Sometimes I get ahead of things.  I imagine having conversations with the kid a day after he pops from the womb about girls,  sports, the philosophy of life, and why people should never, ever talk on a cell phone while driving, even if they have a hands-free device.  I guess there are a few poopy diapers to change before we get to that stage.

While I wait for a chat with someone able to control his bowel movements, I’m going to frame this Soviet poster of cosmonaut Yuri Gagarin, the first man in space, for the nursery. Yuri flew into orbit on April 12, 1961, on the Vostok 1. He was in space for an hour and 48 minutes. Gagarin died in a jet training crash in 1968. He was 34.

I bought the poster along with a few others from a guy who occasionally stopped by my old shop to buy or sell. This one I wasn’t too eager to let go, and I finally took it home when I closed up for good.

As soon as I unrolled it the other day, Steph fell in love with it—she lived in Moscow for a few years in the early nineties, and suffers from a mild case of Russophilia. Some posters are just posters, but this one of those that qualifies as a work of graphic art.

“The Earth is blue. [...] How wonderful. It is amazing.”
—Gagarin, to ground control.

Photobooth

Tuesday, August 18th, 2009

26 week sonogramWhen the technician was taking this sonogram of my not yet born son the other day, she remarked he had long bones as she measured his femur. My first thought was something along the lines of longer thighbones=more leverage= World Championships 2035. We left the medical office clutching the fax-like scroll of images created by the ultrasound waves.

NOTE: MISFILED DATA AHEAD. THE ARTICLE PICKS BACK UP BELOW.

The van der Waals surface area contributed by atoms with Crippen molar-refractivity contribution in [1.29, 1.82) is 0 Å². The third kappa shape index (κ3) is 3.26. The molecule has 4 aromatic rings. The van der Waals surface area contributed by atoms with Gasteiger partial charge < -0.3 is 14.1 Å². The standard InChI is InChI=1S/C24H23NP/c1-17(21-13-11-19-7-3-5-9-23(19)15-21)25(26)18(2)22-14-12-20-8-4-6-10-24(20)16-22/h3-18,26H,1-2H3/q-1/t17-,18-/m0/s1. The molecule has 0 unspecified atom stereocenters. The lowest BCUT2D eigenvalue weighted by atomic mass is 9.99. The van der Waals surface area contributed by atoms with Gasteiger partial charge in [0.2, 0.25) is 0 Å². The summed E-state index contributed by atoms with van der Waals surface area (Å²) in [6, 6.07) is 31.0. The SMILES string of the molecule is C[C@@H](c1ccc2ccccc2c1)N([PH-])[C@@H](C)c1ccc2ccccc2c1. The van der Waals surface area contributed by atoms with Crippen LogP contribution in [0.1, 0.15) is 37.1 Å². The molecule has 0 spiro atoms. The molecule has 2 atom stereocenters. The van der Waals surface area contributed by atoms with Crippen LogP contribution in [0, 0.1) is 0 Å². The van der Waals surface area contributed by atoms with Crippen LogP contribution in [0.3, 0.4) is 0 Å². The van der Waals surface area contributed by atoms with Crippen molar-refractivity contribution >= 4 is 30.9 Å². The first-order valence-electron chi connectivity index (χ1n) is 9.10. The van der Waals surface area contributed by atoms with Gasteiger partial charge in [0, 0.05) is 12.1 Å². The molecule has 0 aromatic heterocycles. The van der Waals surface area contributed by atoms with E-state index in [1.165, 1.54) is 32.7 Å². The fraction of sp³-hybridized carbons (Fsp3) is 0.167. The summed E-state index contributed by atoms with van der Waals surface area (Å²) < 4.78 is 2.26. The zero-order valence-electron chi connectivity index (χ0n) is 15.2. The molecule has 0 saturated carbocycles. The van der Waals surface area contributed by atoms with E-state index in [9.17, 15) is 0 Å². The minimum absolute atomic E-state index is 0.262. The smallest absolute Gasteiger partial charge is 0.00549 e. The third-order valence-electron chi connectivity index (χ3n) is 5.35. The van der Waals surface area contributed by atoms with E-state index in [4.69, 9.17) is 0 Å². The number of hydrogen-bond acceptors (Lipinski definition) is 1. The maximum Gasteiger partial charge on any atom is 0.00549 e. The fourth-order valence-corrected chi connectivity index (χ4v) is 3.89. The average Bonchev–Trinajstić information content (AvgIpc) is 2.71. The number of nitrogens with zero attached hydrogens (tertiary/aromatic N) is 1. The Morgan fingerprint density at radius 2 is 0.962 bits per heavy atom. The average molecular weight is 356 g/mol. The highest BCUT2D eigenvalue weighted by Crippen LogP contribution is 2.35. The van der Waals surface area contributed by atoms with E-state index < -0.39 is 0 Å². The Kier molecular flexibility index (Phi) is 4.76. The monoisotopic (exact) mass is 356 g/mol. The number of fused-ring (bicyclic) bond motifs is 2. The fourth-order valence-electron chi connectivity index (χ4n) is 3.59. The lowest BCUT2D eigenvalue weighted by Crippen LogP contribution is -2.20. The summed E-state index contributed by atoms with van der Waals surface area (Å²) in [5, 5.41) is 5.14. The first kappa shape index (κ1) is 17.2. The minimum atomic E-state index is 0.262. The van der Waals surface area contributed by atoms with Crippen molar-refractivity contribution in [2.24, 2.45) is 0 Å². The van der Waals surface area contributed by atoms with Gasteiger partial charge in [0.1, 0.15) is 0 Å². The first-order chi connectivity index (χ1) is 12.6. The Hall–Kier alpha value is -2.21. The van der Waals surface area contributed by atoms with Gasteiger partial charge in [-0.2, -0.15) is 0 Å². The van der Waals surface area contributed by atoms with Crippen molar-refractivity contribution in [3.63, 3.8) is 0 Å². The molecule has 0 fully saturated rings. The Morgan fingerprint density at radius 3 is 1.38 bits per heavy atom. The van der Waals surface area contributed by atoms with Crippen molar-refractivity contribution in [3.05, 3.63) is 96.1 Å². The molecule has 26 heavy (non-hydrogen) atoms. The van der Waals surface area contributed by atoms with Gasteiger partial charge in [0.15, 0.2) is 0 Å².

Sitting in the car, we stared at them like seers reading tea leaves, our minds with nowhere to go but into the future. When we got home, Stephanie scanned our favorite shot and printed one 4″x5″ for my desk. I then requested a wallet version of junior— at 26 weeks in utero. You tell yourself you’re not going to do stuff like this, but I guess mostly you do.

When my partner announced she was pregnant, one of the first questions to come up was would we decide to find out if it was a boy or girl or would we tell the sonogram technicians to keep us in the dark. Stephanie was certain in her desire to know, while I was pretty sure I wanted it to be a surprise, part of the natural wonder of the whole experience, just like it has been for thousands of years up until the last few decades. Briefly considered was the idea that she would be told and I would not. But of course there would be no way to keep that secret for almost half a year. It was the second sonogram at around 18 weeks where we found out our baby’s gender.

At that  stage, the images on the computer often appeared as galactic swirls and blobs to an untrained eye, but when the young woman said Oh, see right there, I could see what she was talking about right away. Stephanie could not make heads or tails. There, said our tech, the boy parts! Stephanie was still seeing little more than an abstract black and white swirl, so I got up, strode over to the monitor, pointed at the appendages in question and said, rather loudly, Testicles, penis.

There is still plenty of wonder in the whole thing, not the least of which is having a snapshot of your son nestled in your wallet 3 months or so before his birth day.